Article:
In my quest to visit all of the springs on this list in 2015, I decided to take a little road trip to the Chassahowitzka River last Wednesday to check it out. Although I’ve driven through this area many times over the years en route to other springs, I’d never actually ventured out onto this river, and so it was unchartered territory for me.
Like I normally do when I’m traveling somewhere new, I searched on Instagram and Google images to find pictures of cool looking stuff in the area, and then investigated a little further to find out how to get to the good spots. My investigations led me to an area on the Chaz called “The Crack”, which was reportedly a little bit difficult to get to, but if the pictures I was looking at were any indication- it would be totally worth my time and effort to get back there and see it for myself.
So I set out bright and early on Wednesday morning, and aside from the horrendous traffic that I encountered going through Tampa (as always), the drive up was easy peasey and I made it there in a little bit over two hours.
I rented a kayak from the Chassahowitzka River Campground ($35 for the day), and after choosing a kayak that matched my nail polish as well as the color of the water (for the sake of pictures!), I was off in search of “The Crack”.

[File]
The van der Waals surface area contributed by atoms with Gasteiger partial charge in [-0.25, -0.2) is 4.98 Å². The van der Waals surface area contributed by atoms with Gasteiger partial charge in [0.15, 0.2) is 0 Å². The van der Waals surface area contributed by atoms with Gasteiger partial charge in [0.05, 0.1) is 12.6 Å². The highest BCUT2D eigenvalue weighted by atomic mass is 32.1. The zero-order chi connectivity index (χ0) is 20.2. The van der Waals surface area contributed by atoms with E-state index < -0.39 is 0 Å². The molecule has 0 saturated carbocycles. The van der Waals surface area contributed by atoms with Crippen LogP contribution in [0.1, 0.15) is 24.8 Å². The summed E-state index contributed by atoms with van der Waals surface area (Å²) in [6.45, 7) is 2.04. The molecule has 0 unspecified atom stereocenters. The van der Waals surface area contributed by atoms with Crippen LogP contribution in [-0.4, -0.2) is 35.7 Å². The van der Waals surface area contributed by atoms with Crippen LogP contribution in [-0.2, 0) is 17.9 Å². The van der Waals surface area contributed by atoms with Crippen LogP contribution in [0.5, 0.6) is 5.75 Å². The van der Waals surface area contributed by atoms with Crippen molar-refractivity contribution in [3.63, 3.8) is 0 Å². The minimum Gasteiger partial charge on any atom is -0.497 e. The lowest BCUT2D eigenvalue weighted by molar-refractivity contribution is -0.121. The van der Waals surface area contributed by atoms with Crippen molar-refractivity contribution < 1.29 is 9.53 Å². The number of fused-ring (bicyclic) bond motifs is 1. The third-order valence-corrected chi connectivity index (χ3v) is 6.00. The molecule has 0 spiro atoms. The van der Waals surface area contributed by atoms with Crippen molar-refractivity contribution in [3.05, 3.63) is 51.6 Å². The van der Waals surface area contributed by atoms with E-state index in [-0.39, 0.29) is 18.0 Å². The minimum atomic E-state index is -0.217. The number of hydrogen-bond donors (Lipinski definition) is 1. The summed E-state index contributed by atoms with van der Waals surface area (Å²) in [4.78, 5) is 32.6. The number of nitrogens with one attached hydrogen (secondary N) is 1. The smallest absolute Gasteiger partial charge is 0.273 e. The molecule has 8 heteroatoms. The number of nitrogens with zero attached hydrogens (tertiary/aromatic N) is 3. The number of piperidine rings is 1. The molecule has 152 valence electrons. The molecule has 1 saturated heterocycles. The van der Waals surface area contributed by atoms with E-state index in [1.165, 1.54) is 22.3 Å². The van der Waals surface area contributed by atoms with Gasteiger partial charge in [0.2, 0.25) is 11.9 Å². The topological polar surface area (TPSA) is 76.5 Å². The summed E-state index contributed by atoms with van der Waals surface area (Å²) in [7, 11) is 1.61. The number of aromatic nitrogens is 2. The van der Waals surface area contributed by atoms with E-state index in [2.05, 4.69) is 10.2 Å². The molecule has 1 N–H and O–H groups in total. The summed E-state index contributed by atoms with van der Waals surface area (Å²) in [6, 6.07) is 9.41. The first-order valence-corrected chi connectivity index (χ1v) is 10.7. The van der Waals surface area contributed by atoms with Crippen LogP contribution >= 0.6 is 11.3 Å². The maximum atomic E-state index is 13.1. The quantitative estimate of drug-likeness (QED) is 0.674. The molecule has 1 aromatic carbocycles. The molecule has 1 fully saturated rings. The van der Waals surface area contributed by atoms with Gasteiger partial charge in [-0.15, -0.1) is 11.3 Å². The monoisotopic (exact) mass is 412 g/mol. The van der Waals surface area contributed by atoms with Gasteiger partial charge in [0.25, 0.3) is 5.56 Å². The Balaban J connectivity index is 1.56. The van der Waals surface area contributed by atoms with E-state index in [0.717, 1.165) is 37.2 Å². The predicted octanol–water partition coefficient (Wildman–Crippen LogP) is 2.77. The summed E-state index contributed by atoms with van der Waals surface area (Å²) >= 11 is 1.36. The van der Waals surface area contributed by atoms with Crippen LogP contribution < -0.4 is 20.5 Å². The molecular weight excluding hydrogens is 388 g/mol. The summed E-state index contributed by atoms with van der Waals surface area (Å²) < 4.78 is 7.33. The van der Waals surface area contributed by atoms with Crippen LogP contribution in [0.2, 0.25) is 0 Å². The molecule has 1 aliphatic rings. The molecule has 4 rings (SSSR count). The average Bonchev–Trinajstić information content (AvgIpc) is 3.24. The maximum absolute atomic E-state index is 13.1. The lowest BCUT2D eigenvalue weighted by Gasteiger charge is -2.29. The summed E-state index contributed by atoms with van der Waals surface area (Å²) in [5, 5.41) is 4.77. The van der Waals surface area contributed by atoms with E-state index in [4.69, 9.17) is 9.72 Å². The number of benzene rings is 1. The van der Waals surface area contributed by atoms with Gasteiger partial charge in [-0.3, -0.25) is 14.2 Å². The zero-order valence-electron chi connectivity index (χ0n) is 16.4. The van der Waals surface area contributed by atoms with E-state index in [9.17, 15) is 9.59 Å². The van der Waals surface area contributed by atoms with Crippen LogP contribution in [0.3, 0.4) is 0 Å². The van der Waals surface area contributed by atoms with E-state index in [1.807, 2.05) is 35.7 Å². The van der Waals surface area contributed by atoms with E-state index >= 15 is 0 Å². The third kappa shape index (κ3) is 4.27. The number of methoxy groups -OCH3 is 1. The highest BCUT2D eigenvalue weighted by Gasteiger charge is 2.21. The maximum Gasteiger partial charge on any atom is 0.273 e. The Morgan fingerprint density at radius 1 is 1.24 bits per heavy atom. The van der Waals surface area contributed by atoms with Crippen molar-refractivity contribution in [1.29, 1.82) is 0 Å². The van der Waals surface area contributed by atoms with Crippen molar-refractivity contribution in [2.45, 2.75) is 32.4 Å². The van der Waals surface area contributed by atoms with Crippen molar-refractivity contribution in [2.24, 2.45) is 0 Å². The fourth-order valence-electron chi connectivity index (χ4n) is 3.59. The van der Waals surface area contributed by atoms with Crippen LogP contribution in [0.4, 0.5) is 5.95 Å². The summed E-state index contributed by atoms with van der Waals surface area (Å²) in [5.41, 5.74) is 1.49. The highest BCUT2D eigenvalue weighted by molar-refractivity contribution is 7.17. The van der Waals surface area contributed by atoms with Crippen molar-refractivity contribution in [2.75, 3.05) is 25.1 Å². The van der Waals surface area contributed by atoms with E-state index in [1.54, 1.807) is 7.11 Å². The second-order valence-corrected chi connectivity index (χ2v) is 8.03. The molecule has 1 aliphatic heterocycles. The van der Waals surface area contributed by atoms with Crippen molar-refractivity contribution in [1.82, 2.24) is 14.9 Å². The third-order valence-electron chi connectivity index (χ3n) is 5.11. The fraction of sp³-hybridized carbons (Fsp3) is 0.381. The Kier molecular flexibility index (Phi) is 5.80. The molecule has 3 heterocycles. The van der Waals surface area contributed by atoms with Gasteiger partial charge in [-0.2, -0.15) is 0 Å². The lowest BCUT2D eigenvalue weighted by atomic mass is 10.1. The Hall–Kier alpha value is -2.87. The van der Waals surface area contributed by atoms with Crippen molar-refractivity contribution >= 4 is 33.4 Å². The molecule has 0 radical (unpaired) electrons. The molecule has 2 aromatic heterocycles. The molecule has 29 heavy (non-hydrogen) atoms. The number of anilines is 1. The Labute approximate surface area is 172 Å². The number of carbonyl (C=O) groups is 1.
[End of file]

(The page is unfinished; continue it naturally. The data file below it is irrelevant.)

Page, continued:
I guess before I continue on with my story I should point out a very important fact here, which is that I have the most horrible sense of direction in the history of all time, and that is no exaggeration. Go ahead and think of the person you know with the worst sense of direction ever, and then multiply that amount of directional ineptitude by infinity, and you would end up with me. In fact the first time I ever went kayaking, which was at Fort DeSoto in St. Pete, I got completely turned around and after several hours of paddling around aimlessly, I almost had to call the people at the kayak rental place to come and find me. The funniest/most pathetic part about that story is that all I had to do was paddle around an island in a big circle, and somehow I still managed to get lost. I could spend the next two days telling you similar stories of my getting-lost escapades, but just take my word for it…my sense of direction sucks.